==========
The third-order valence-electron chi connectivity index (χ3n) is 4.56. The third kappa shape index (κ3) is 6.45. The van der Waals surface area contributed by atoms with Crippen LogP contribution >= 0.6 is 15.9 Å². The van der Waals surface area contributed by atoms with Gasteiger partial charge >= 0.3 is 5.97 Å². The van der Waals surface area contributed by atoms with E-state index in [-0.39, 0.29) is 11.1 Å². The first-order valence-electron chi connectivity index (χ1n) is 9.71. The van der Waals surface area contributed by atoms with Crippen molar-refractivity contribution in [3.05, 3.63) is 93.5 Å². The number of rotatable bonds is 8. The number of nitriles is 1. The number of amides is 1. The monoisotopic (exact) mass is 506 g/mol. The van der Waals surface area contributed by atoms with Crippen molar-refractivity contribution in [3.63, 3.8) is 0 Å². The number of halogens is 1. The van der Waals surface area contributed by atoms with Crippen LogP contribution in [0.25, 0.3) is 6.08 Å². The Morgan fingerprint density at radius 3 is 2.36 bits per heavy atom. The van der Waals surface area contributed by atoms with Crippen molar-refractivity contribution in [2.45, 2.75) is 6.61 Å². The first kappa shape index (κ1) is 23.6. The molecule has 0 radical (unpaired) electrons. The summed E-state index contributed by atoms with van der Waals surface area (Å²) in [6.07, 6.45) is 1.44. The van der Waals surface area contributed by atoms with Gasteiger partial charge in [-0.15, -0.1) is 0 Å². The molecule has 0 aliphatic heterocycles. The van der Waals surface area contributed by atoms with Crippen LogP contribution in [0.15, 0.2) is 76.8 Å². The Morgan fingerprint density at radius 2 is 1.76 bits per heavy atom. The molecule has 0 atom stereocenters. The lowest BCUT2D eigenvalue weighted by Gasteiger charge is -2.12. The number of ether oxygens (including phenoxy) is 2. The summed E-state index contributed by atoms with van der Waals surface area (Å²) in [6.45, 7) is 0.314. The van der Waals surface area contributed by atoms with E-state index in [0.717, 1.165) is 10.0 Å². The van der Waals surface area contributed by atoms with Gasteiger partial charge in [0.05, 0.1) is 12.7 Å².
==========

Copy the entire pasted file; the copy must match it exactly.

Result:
The third-order valence-electron chi connectivity index (χ3n) is 4.56. The third kappa shape index (κ3) is 6.45. The van der Waals surface area contributed by atoms with Crippen LogP contribution >= 0.6 is 15.9 Å². The van der Waals surface area contributed by atoms with Gasteiger partial charge >= 0.3 is 5.97 Å². The van der Waals surface area contributed by atoms with E-state index in [-0.39, 0.29) is 11.1 Å². The first-order valence-electron chi connectivity index (χ1n) is 9.71. The van der Waals surface area contributed by atoms with Crippen molar-refractivity contribution in [3.05, 3.63) is 93.5 Å². The number of rotatable bonds is 8. The number of nitriles is 1. The number of amides is 1. The monoisotopic (exact) mass is 506 g/mol. The van der Waals surface area contributed by atoms with Crippen molar-refractivity contribution in [3.63, 3.8) is 0 Å². The number of halogens is 1. The van der Waals surface area contributed by atoms with Crippen LogP contribution in [0.25, 0.3) is 6.08 Å². The Morgan fingerprint density at radius 3 is 2.36 bits per heavy atom. The van der Waals surface area contributed by atoms with Crippen molar-refractivity contribution in [2.45, 2.75) is 6.61 Å². The first kappa shape index (κ1) is 23.6. The molecule has 0 radical (unpaired) electrons. The summed E-state index contributed by atoms with van der Waals surface area (Å²) in [6.07, 6.45) is 1.44. The van der Waals surface area contributed by atoms with Gasteiger partial charge in [-0.15, -0.1) is 0 Å². The molecule has 0 aliphatic heterocycles. The van der Waals surface area contributed by atoms with Crippen LogP contribution in [0.15, 0.2) is 76.8 Å². The Morgan fingerprint density at radius 2 is 1.76 bits per heavy atom. The molecule has 0 atom stereocenters. The lowest BCUT2D eigenvalue weighted by Gasteiger charge is -2.12. The number of ether oxygens (including phenoxy) is 2. The summed E-state index contributed by atoms with van der Waals surface area (Å²) in [6.45, 7) is 0.314. The van der Waals surface area contributed by atoms with E-state index in [0.717, 1.165) is 10.0 Å². The van der Waals surface area contributed by atoms with Gasteiger partial charge in [0.05, 0.1) is 12.7 Å².